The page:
That was the sound of Congress throwing down the gauntlet and defying the president of the United States to put up or shut up.

In April, Defense Secretary Robert Gates declared that the U.S. can ill afford Lockheed Martin's (NYSE:LMT) vaunted air superiority fighter -- priced at a budget-busting $140 million apiece. Gates suggested that Congress fund a limited Raptor production in the fiscal 2010 defense budget and then call it quits at a grand total of 187 planes.

Congress ... hungry!
Congress wants more. Last week, the House approved a 2010 budget including $369 million as a "down payment" on a dozen new F-22s. Yesterday, the Senate Armed Services Committee recommended spending $1.75 billion to buy seven F-22s outright.

Now, the full Senate may vote otherwise. But if the Senate endorses its committee recommendation, the F-22 will head into reconciliation between the House and Senate versions -- and thence to a White House where President Obama has threatened to veto it.

Pick your battles, Obama
Far from shunning that fight, House Democrats including Rep. John Murtha seem to be spoiling for it. Murtha, who chairs the House Appropriations Committee's defense subcommittee, wants not three, not seven ... not even a dozen more F-22s -- but 20. (Murtha also backs buying Boeing's (NYSE:BA) F/A-18 to fill the gap while Lockheed's other new warplane, the F-35, ramps up.)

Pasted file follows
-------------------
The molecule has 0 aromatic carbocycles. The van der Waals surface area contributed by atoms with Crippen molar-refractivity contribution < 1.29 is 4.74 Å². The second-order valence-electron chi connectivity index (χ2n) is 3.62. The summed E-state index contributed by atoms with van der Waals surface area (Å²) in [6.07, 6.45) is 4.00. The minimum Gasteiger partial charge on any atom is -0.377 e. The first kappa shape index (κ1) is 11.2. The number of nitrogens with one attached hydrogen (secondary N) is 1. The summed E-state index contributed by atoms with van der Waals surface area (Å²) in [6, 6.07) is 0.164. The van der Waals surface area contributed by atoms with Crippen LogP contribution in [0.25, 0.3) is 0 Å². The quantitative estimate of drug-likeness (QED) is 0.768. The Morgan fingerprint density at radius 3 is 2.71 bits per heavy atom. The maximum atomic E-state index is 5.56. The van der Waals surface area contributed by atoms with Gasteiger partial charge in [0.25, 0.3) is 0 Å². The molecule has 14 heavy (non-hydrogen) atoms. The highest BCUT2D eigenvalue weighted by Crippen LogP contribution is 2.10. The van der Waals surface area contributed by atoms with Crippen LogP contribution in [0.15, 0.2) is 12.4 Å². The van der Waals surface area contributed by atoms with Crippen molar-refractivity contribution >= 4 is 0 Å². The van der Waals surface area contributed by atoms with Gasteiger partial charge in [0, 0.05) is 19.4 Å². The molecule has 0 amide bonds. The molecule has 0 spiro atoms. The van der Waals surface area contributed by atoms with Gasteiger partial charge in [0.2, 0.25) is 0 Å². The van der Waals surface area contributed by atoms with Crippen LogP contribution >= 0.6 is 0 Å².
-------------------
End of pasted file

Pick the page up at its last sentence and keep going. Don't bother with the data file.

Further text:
Fools, I'm all in favor of fiscal restraint -- and Lockheed and Boeing both have Pentagon money pouring out of their ears already -- but I've got real doubts that Obama will follow through on his veto threat. Why?

  • Mainly, because the F-22 backers have a point. It's a dangerous world out there, what with North Korea continuing nuclear material production and testing, and Iran making periodic threats to disrupt oil supplies. Do we really need more F-22s? Maybe not, but better safe than sorry.
  • Second, according to Senate Republicans, 95,000 jobs at Lockheed and suppliers ranging from Northrop Grumman (NYSE:NOC) to Honeywell (NYSE:HON) to General Electric (NYSE:GE) are directly or indirectly tied to the F-22. And that's just building the plane. There's something to be said for spending money on homegrown defense projects in a recession.
  • Last but not least ... Obama wants to veto a $680 billion bill because he doesn't like how $369 million (or, alternatively, $1.75 billion) within it is being allocated? Um, $369 million is minuscule, Mr. President ...

Foolish takeaway
The veto is an empty threat. The F-22 will live to fly another day.

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Fool contributor Rich Smith owns shares of Boeing. The Motley Fool has a disclosure policy.